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Monday, January 27, 2020

Chronic nocardiosis, Morgellons?


My lab is certified by CLIA and the College of American Pathologists for blood parasitology.  I examine blood for bloodborne parasites: Plasmodium (malaria), Babesia, Trypanosomes – flagellates, microfilaria. Today I became aware of a bacterium which may appear in the blood but is not bloodborne. Nocardia. I have a patient with this infection. I have been treating her for a long time.  We think Nocardia infection it is chronic along with tickborne pathogens. The bacterium is found in soil and water and is ubiquitous, there are numerous species, some not yet speciated/characterized. We (the patient and me) have thought she suffers with chronic nocardiosis.  She has a clear, documented history of Nocardia: positive pulmonary infiltrate and positive blood culture. This is a slow growing organism. Texts say this rarely seen organism cultures slowly, 3-5 days. Her culture was positive only after 28 days. Nocardia infections is thought to primarily occur in patients with impaired immunity. She lacked clear evidence of immune dysfunction. The bacteria forms lesions in the skin, lungs and brain. Generally, IV antibiotics are recommended initially followed by oral therapy. Standard sources say skin infection is always curable, lung infection is usually curable and brain infection is curable half the time. Texts don’t address chronic nocardiosis, but I haven’t done a literature search.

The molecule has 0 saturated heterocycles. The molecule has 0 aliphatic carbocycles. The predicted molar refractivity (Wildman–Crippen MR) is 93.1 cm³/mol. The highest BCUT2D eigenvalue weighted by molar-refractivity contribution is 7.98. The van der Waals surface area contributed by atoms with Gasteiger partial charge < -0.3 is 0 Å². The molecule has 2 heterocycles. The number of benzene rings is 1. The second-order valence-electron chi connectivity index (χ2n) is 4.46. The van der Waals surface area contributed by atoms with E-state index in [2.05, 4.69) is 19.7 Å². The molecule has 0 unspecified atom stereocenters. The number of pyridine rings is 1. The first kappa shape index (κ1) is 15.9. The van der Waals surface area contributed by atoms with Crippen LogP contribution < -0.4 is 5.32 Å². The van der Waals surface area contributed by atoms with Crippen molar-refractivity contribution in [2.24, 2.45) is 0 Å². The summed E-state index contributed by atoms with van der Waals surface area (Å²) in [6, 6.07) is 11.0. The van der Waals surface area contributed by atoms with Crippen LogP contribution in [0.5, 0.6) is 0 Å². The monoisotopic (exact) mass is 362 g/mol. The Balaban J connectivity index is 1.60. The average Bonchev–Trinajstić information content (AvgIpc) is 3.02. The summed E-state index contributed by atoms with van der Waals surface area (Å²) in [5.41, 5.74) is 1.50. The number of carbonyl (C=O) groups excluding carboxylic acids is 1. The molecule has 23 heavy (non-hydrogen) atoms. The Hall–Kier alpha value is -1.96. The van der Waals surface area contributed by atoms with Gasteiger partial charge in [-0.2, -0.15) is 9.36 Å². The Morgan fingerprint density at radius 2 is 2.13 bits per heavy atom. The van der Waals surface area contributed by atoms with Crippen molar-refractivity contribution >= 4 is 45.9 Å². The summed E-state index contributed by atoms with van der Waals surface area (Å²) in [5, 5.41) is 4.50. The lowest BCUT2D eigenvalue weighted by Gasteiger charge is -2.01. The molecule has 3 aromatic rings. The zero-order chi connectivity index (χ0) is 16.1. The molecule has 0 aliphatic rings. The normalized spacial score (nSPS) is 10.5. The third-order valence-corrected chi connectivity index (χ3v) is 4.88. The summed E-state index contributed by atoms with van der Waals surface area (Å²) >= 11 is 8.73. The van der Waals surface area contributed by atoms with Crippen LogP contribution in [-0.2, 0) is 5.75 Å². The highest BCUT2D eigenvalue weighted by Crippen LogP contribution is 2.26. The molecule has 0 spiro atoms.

This bacterium takes on an unusual appearance.  We are accustomed to rods, cocci and spirochetes.  Microscopically these appear as fungal-like filamentous structures.  The filaments vary in length.  Over the years I seen similar things I thought they were contaminants or artifacts and most likely were (not using the same stain).  Perhaps I missed something.  Of course, this was not on my radar.  Images are startling. Images of clumped filamentous structures, looking not like bacteria at all but rather the dense threads seen with Morgellons appear. The images, if correct (I have not validated them) can be found on google images. I know for a fact that some images on google images are incorrect.

Then there are patient images of skin lesions of the cutaneous form of the disease. Some look horrible.  Some clearly resemble lesions seen with Morgellons.

The chest X rays and brain MRIs are distinct from those seen with tickborne disease.

Again, this organism is found on skin and in the lungs and brains. In severe cases it may also appear in blood, gram stains. I don’t know if it also appears in Giemsa stains I perform.

I wonder if some cases of Morgellons are misdiagnosed nocardiosis. I wonder if Lyme immunosuppression plays a role in the pathogenesis of the disease.  Antibiotics recommended are some of the same ones used for Lyme but not exactly the same ones. The initial early treatment recommended is IV Bactrim.

1 comment:

lymie said...

Interesting. Maybe you should pass on your experience to some of the lyme docs who treat morgellons.